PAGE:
Release type: Transcript


Interview - Triple J Hack


The Hon Jason Clare MP
Minister for Education

Dave Marchese: Let's ask the guy in charge. Education Minister Jason Clare is with us now. Minister, thanks for coming on Hack.

Jason Clare, Minister for Education: G'day, mate. It's great to be here.

Marchese: Do you think that these announcements are going to be enough to satisfy struggling students across the country?

Clare: This is the first part of the first stage of our response to the Universities Accord. What I announced yesterday is about making HECS fairer. It'll cut HECS debt across the country by about $3 billion. It will reduce the HECS debt of about 3 million Australians. When that big hike happened to HECS indexation last year, it hit a lot of people hard, particularly a lot of young Australians, and they've made their voice heard and I heard it. It requires legislation, and so we'll introduce legislation to implement that so that those HECS debts can be reduced.

Marchese: I mean, as we've heard, students have welcomed this, but a lot of students are saying it does need to go further. And if we talk about this HECS help announcement, it doesn't really address the core problem of debts potentially spiralling out of control. Like, if we do have both high inflation and high wage growth in the years ahead, students are still going to be vulnerable. So, why not cap the amount so students know the absolute maximum?

Clare: Well, if we cap the amount, then potentially indexation would be higher than what it will be under this model. If you look at the wage price index over the last ten years, for example, it's never been at 4 per cent. So, those arguing that we should cap this at 4 per cent, which I've heard out there, would have meant that HECS debt would be higher. I'm taking the advice of the Universities Accord experts who looked at this for twelve months and have given us a blueprint for higher education reform for the country for the next decade and beyond. And their advice is that the best approach here, which I've also heard a lot of people argue for over the last twelve months, is that it should be set at either inflation or the wage price index, whatever's the lowest. We've said, yep, I think that is the best way to do it, to make sure that indexation never grows faster than the average wage. And not only that, we're going to go further than that, we'll backdate it to wipe out what happened last year.

Marchese: Is the government going to change when indexation is implemented? Because our listeners are saying this isn't fair, the June 1 date, because it means payments that they've made throughout the year aren't deducted before indexation's applied. Are you going to change that date?

Clare: Well, there are a whole bunch of recommendations we'll set out in the Budget on Budget night, the first stage of our response.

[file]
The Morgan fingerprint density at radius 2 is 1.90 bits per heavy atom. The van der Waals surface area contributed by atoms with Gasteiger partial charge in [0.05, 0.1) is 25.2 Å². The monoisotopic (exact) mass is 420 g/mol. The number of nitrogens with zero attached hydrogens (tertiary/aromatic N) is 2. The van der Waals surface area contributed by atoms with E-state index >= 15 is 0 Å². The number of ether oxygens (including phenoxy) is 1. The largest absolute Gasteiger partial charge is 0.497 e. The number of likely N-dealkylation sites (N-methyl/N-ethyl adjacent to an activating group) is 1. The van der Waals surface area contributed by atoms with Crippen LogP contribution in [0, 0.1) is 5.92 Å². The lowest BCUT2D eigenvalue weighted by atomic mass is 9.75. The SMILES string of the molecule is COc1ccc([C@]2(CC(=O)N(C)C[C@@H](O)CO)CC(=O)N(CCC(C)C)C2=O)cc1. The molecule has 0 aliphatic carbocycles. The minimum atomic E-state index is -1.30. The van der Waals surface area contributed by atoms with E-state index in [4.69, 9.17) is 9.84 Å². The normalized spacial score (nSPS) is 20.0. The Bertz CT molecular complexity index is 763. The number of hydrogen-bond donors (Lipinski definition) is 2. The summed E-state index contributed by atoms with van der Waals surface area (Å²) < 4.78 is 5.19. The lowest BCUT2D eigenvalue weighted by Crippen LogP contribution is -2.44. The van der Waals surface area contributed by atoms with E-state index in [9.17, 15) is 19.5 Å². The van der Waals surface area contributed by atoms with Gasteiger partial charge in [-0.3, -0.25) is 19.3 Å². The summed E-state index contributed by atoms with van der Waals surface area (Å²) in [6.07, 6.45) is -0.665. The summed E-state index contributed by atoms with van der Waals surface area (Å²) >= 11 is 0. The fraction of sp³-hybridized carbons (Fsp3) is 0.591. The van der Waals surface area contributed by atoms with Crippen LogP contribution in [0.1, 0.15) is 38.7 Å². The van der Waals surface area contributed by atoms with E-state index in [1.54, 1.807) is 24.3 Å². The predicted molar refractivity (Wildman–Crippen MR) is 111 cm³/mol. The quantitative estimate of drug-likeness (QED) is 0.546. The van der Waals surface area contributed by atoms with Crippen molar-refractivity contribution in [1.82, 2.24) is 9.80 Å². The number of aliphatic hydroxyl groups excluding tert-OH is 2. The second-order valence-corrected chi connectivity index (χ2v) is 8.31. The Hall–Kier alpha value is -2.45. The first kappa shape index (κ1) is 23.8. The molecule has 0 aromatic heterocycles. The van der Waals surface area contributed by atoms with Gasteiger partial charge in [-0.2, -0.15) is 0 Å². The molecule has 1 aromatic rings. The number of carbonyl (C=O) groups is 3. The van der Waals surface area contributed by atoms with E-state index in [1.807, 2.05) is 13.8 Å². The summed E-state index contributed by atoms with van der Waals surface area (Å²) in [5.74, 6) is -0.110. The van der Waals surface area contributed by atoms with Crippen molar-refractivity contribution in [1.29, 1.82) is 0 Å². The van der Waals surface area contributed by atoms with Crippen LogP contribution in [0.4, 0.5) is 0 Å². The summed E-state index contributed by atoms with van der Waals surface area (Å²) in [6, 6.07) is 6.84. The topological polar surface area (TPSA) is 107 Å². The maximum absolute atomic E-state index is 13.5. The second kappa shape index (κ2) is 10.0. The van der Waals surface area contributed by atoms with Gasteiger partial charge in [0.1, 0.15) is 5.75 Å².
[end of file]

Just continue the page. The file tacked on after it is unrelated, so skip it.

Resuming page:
Marchese: So, will you change the indexation date?

Clare: I'm not going to pre-empt the Budget, mate, but what I will say is the Universities Accord is bigger than one Budget. To implement it is going to take decades. What you'll see on Budget night is the first stage of our response to the Universities Accord. We won't set out the things that we will do and won't do, but it'll identify the things that we're prioritising that we think we need to do first.

Marchese: Okay, so no news on that indexation date just yet. Can I ask, how does it work if you've paid off your debt last year? Like if you really tried to pay off your debts because you were worried about higher indexation, how's the credit going to work? Does that come off what you owe in tax? Because it obviously can't come off your HECS because you've already paid it off.

Clare: Yeah, that's right. So, you get a tax credit, so it'll come off your tax or a tax refund. Really good question, mate. We wanted to make sure that for people over the last twelve months who've paid off their HECS debt, that they don't miss out either.

Marchese: What about the Jobs Ready Graduates program? Because the University's Accord was pretty scathing with that, said it was a failure. Are you going to scrap it?

Clare: No. They made the point that if the intention of that, and I think you and I have talked about this before, if the intention was to get fewer people doing arts degrees, then it didn't work. Last time I checked, there are more people doing arts degrees than before that change took place. But my answer to that question is the same as the question you asked me just a minute ago. You'll see the first stage of our response to that report in the Budget.

Marchese: Because there are students who've obviously been hit with higher fees under this scheme and they're saying, well, why aren't we being refunded? It's not fair. If it is a failure and we have been paying too much money, we want the money back.

Clare: Everybody that has a HECS debt benefits from the announcement yesterday, all 3 million people with a HECS debt. But there are a bunch of recommendations in the report about one, the cost of degrees, two, cost of living, how you support students while they're at uni. And I made an announcement today that we'll talk about, I think, in a sec, about paid prac, how we provide financial help to students while they're studying and doing their prac. The report also talks about the cost for this country of young people not getting a crack at going to university at all. And you'll see some of the reforms that we will be prioritising to make sure that we tackle that invisible barrier that exists that stops a lot of young people from our outer suburbs and from the regions and from disadvantaged backgrounds from ever getting a chance to go to university in the first place.

Marchese: Yeah, this is Hack. I'm Dave Marchese, speaking with Education Minister Jason Clare about this student relief package that the Government's announced in the lead up to the Budget. Minister. A lot of questions about the payment for mandatory work placements, which has also been announced. A lot of students happy with this. Some are also questioning, though, why it doesn't apply to them and the amount as well. Like on Instagram, Talia says “$320 a week. That's kind of a joke. The Australian government needs to do better.” What do you think? That $319 a week, is it actually enough for students that have to give up work and potentially travel far away and find a place to stay?